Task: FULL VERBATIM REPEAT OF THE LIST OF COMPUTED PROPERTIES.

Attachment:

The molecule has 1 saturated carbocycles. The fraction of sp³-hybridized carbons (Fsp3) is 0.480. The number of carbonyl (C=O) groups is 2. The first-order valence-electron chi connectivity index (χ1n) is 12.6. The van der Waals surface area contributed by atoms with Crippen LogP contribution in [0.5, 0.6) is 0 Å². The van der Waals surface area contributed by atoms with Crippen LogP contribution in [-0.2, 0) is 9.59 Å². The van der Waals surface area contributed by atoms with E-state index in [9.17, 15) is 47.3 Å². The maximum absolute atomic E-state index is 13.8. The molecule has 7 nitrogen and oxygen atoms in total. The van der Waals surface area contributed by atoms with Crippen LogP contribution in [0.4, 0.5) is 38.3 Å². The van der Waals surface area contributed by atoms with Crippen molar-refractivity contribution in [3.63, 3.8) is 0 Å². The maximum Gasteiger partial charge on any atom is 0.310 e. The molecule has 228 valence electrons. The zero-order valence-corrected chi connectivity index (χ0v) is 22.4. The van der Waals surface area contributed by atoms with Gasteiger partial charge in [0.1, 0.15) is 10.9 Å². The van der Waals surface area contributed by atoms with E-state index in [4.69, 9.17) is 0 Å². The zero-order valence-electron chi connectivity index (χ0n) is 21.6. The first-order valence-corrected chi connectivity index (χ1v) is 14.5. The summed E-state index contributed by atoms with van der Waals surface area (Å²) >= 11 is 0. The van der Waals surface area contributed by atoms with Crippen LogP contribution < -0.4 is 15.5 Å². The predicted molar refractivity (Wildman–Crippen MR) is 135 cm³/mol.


The molecule has 1 saturated carbocycles. The fraction of sp³-hybridized carbons (Fsp3) is 0.480. The number of carbonyl (C=O) groups is 2. The first-order valence-electron chi connectivity index (χ1n) is 12.6. The van der Waals surface area contributed by atoms with Crippen LogP contribution in [0.5, 0.6) is 0 Å². The van der Waals surface area contributed by atoms with Crippen LogP contribution in [-0.2, 0) is 9.59 Å². The van der Waals surface area contributed by atoms with E-state index in [9.17, 15) is 47.3 Å². The maximum absolute atomic E-state index is 13.8. The molecule has 7 nitrogen and oxygen atoms in total. The van der Waals surface area contributed by atoms with Crippen LogP contribution in [0.4, 0.5) is 38.3 Å². The van der Waals surface area contributed by atoms with Crippen molar-refractivity contribution in [3.63, 3.8) is 0 Å². The maximum Gasteiger partial charge on any atom is 0.310 e. The molecule has 228 valence electrons. The zero-order valence-corrected chi connectivity index (χ0v) is 22.4. The van der Waals surface area contributed by atoms with Gasteiger partial charge in [0.1, 0.15) is 10.9 Å². The van der Waals surface area contributed by atoms with E-state index in [4.69, 9.17) is 0 Å². The zero-order valence-electron chi connectivity index (χ0n) is 21.6. The first-order valence-corrected chi connectivity index (χ1v) is 14.5. The summed E-state index contributed by atoms with van der Waals surface area (Å²) >= 11 is 0. The van der Waals surface area contributed by atoms with Crippen LogP contribution < -0.4 is 15.5 Å². The predicted molar refractivity (Wildman–Crippen MR) is 135 cm³/mol.